Monday, 5 January 2009

[Alignment Breakdown VI] Neutral Good

These characters believe that a balance of forces is important, but that the concerns of law and chaos do not moderate the need for good. Since the universe is vast and contains many creatures striving for different goals, a determined pursuit of good will not upset the balance; it may even maintain it. If fostering good means supporting organized society, then that is what must be done. If good can only come about through the overthrow of existing social order, so be it. Social structure itself has no innate value to them. A baron who violates the orders of his king to destroy something he sees as evil is an example of a neutral good character.

- 2nd Edition Player's Handbook

As with True Neutral, Neutral Good is hobbled as an alignment by the weird Moorcockian/Weiss-Hickmanian 'balance' baggage. Rather than being about pursuit of 'good' objectives for their own sake, it turns into an attempt to "maintain the balance" in a "vast universe", and again we are forced to ask: Who thinks about reality in those terms, and why would Balance be the concern of an ordinary adventurer?

Neutral Good characters, I think, should be idealists (more idealist than the straight-as-an-arrow Lawful Good types) - people who have Dreams, who want to achieve Peace on Earth and Goodwill To All Mankind, and who will stop at nothing in the pursuit of What's Best. In a modern context they would be animal rights campaigners, peace activists, international volunteers and freedom fighters. In the medieval high fantasy settings typical of AD&D, they might be Knights Errant, undertaking quests for the betterment of mankind, peasant heroes standing up for the underclass, or wandering healers. The do-gooders and starry-eyed of whatever world in which the game is taking place.

Unlike True Neutral types, Neutral Good characters make natural adventurers, especially if reasons are contrived: Bob the Knight Errant goes on adventures to raise money which he can distrubute to the poor; Gwenda the Healer enters the dungeon to try to find artifacts to make her work more effective; Job the Cleric goes to the goblin lair to end their privations on the poor people in the valley.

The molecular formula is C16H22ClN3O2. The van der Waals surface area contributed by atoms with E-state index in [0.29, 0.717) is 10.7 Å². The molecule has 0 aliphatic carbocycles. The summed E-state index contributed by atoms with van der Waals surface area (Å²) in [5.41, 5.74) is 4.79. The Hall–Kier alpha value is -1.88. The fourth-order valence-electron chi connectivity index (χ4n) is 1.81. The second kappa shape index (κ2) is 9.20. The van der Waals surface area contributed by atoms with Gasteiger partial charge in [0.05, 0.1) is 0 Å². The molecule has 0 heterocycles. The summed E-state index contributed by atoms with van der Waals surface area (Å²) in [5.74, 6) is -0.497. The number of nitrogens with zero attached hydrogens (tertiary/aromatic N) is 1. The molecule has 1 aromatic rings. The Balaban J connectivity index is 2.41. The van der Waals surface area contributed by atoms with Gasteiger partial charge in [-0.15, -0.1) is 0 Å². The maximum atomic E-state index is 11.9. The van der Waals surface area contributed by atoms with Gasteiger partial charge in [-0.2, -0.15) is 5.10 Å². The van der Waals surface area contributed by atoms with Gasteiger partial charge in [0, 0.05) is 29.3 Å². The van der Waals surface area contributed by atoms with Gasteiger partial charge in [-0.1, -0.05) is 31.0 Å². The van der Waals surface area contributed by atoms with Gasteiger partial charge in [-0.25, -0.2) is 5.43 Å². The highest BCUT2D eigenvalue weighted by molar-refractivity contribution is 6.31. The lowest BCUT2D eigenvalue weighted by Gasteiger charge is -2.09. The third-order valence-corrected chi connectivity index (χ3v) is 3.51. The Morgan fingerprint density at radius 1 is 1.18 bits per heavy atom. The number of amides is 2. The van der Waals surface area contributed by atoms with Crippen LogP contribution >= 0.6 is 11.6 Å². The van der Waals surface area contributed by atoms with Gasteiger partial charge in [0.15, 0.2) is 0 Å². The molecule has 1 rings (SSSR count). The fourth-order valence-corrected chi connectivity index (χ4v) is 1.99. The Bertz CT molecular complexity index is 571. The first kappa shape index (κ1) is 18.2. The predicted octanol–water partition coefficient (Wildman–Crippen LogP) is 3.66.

Once again, I find myself wondering whether 'Neutral' is the best choice of term for the diametric system. The alignments make more sense when they are thought of as Lawful Good, Lawful and Lawful Evil; Good, Neutral and Evil; Chaotic Good, Chaotic and Chaotic Evil. Thus the idea about Balance can be left to the philosophers and the DM where it belongs, and characters can just have personal motivations, as we would expect them to. But such are the rules that were given.


  1. I think you've pretty well summed up how I've looked at Neutrality for a while now--that it should essentially be read as "Nil", and that the Neutral alignments are essentially distillations of whatever their pair represents: Law, Chaos, Good, Evil.

  2. To me, the distinction between Lawful, Neutral and Chaotic as the primary alignment has alwyas simply meant whether the character will work within the system, no matter how much they may disagree with it (Lawful), work against the system no matter what how much they may agree with it (Chaotic), or whether they just follow the system when it suits their needs (Neutral). By the same token, Good, Neutral and Evil subalignments simply mean if the characters work for the good of everyone (Good), the good of themselves (Evil), or whoever they feel like, depending on the situation (Neutral). Accordingly, to me, Lawful Evil would be the worst kind of character, because it's the kind who hides behind the law to help justify their personal gains. Chaotic Evil is simply someone who screws the system for personal benefit. And so on.

  3. sirlarkins: Yeah, distillations. They should be seen as the most extreme alignments actually - unfettered law, chaos, good and evil are much more dangerous than those that are tempered by something else.

    The Badger King: Lawful Evil is definitely the alignment of people like Hitler, Stalin and Chairman Mao. But we'll get to them shortly.